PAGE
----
Monday, April 29, 2013

No Need to Empty the China Cabinet: Just Pick Up and Move Your DC Townhouse in 1907.

When we begin a house history and literally hit a brick wall when we start researching, something is amiss.  We double checked lot numbers, house numbers, and even the Square number, but one recent project left us stumped.  Of all possibilities, we never would have guessed that the three story, 114 year old townhouse we were researching had been moved just eight years after it had been built.  Moved only 25 feet, that is, without the need to even empty the china cabinet.     

The owner  of the vacant lot where 2108 Bancroft Place, NW was to be constructed beginning in 1899, John James Hemphill (left) likely never envisioned that his soon to be built house would be astonishingly moved in its entirety to the adjoining lot just eight years later, in 1907. The house he constructed at 2108 Bancroft was indeed painstakingly relocated next door, where it is found at 2110 Bancroft Place today (right). 

 JJ Hemphill as he was known, applied for and was granted an Application for Permit to Build numbered 1778 for the house on June 7, 1899.  He listed architect Lemuel Norris (1838-1940) as responsible for its design, and William P. Lipscomb as the general contractor. It was estimated to have cost $12,000 to construct.  
John James Hemphill (August 25, 1849 - May 11, 1912) was a U.S. Representative from South Carolina, elected as a Democrat to the Forty-eighth and to the four succeeding Congresses (March 4, 1883-March 3, 1893).

The Moving of 2108 Bancroft Place to 2110 Bancroft Place

Shortly before April of 1907, Hemphill’s neighbor to the east constructed a high brick wall that Hemphill felt obstructed his views. A good brick (fence) wall apparently did not make good neighbors, and Hemphill took the drastic step of planning to move his house twenty-five feet west onto an adjoining vacant lot. It was a risky maneuver, and had not been accomplished in Washington prior to 1907. In addition to the move, the house had to be raised eighteen inches to accommodate the street grade. It would cost $4,500.  Remember, the house cost $12,000 to build!

Hemphill obtained a Permit to Repair or Reconstruct Buildings numbered 3346 on April 24, 1907. He indicated that a mechanic at the Sheeler Company would oversee the operation and an article in the May 26, 1907 Washington Post revealed that the move took about three weeks to accomplish.  They planned on supporting the wood bay on the east side with copper, and would add a rear brick addition measuring twelve by sixteen feet once the house was in its new location. The text from the Post appears here.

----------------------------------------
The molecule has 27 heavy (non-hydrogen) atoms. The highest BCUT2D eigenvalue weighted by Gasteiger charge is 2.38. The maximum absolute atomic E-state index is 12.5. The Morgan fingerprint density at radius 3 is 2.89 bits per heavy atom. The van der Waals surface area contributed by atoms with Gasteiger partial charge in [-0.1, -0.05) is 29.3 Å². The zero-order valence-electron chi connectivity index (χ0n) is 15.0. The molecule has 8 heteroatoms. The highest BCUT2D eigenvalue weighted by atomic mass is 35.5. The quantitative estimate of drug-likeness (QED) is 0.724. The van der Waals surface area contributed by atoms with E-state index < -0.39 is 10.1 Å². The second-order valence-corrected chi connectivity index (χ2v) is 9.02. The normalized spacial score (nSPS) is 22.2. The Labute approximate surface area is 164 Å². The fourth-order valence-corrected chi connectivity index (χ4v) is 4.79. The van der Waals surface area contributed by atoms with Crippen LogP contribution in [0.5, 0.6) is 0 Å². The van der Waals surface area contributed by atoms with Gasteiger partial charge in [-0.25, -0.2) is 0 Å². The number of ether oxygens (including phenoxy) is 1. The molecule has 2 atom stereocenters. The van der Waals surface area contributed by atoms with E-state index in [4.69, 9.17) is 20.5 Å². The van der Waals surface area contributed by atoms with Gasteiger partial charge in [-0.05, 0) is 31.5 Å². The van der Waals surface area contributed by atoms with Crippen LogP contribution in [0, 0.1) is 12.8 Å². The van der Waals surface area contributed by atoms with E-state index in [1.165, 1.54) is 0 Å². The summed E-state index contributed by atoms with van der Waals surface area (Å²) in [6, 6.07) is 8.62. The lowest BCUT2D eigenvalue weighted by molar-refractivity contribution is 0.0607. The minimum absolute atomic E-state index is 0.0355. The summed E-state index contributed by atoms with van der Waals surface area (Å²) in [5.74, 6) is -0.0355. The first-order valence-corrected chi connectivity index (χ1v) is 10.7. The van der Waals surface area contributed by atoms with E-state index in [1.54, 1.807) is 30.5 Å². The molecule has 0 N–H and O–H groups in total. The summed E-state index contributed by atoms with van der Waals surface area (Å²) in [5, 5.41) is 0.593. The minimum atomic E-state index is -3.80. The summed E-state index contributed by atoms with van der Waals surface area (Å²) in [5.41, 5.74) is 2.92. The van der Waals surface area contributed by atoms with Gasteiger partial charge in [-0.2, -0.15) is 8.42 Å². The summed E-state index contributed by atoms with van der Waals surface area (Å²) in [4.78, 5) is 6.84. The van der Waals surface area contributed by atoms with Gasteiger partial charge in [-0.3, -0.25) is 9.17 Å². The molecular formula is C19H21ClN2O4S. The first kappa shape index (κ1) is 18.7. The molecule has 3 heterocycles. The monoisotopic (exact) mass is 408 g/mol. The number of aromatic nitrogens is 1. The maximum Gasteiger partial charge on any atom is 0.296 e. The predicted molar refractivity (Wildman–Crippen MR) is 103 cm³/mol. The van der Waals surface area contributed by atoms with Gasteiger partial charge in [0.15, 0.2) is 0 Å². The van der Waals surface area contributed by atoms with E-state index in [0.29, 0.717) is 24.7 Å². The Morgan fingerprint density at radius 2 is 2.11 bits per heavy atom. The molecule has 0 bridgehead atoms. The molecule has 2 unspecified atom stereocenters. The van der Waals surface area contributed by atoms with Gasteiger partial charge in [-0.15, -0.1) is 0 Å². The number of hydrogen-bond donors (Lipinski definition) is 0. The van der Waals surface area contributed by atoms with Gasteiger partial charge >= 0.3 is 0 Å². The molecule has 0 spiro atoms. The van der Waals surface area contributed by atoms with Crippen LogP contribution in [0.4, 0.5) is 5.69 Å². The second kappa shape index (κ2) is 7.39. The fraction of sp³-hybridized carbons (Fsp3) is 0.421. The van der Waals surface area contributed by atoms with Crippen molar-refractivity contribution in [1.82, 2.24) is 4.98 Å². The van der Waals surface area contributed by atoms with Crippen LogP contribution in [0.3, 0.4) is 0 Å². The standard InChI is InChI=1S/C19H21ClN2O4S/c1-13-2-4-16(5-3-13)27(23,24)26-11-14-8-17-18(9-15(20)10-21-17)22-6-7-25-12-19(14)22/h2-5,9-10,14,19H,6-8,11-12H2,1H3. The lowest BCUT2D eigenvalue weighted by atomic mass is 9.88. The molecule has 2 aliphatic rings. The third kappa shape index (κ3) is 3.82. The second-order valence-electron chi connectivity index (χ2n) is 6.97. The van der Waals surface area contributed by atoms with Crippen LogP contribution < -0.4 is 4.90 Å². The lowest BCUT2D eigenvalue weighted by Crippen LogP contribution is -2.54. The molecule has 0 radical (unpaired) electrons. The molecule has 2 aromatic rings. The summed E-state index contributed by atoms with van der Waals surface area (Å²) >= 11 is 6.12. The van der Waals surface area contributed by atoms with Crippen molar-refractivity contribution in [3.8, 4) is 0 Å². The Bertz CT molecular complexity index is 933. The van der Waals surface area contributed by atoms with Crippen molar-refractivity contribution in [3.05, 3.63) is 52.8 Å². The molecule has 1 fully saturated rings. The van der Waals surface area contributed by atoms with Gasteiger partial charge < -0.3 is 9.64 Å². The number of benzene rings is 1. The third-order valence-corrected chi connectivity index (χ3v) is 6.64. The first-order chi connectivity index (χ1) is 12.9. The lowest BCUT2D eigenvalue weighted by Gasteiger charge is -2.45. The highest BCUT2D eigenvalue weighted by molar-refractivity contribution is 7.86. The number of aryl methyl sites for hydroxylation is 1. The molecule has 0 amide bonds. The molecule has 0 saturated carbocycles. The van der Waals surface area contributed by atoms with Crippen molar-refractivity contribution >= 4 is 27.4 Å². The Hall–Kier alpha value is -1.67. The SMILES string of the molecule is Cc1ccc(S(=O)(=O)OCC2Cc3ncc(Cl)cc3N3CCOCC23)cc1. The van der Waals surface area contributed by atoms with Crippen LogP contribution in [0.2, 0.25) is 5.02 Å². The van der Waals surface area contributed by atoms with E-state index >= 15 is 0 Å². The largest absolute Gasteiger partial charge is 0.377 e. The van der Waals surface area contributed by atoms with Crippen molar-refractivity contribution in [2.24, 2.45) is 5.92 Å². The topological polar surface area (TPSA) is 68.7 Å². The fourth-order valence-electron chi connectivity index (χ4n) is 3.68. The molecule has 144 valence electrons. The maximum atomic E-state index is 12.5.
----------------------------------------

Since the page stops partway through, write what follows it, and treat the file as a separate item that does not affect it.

Mary Clements recalls in her oral history interview with homeowner Elizabeth Hemphill that she had indicated that she didn’t even have to empty her china closet the move went so smoothly. Interestingly, despite the fact that the house had been moved to its new location at 2110 Bancroft Place and a new house was under construction at 2108 that began in 1909, the 1910 census still refers to the Hemphill family as residing at 2108. It was likely due to the address number still affixed to the exterior, replaced when the house to the east was finished. In any event, it showed Mr. and Mrs. Hemphill as occupants, along with their 17- year-old son John. They had one live-in, Mulatto servant names Sarah J. Johnson, who had been born in Virginia about 1872.  

Somewhat surprisingly, just two years after the drastic move due to his loss of view to the east, Hemphill himself obtained a permit to construct a new house on the lot where his own had been moved. He once again hired Lemuel Norris to design 2108 Bancroft Place, which was constructed shortly after the permit was issued on March 23, 1909. It was built by the Lipscomb Company at a cost of $15,000. The front elevation plan was included along with the permit, illustrated at left.

Copyright Paul K. Williams

Tuesday, April 02, 2013

Death by Tiger: It Happened in 1899 in Washington, DC

Circus Tiger by Maureen Siegart (no relation to Charles)

When one begins to explore the “cause of death” among the 65,000 interred at Congressional Cemetery, your imagination begins to recreate the ultimate demise from myriad illnesses, murders, train wrecks, auto accidents, drownings and the like.  But one really stood out to me recently: an 1899 death “by tiger bite.”  The cemetery is also competing for a share of $1M from AmEx and the NTHP until May 10, 2013 by popular vote.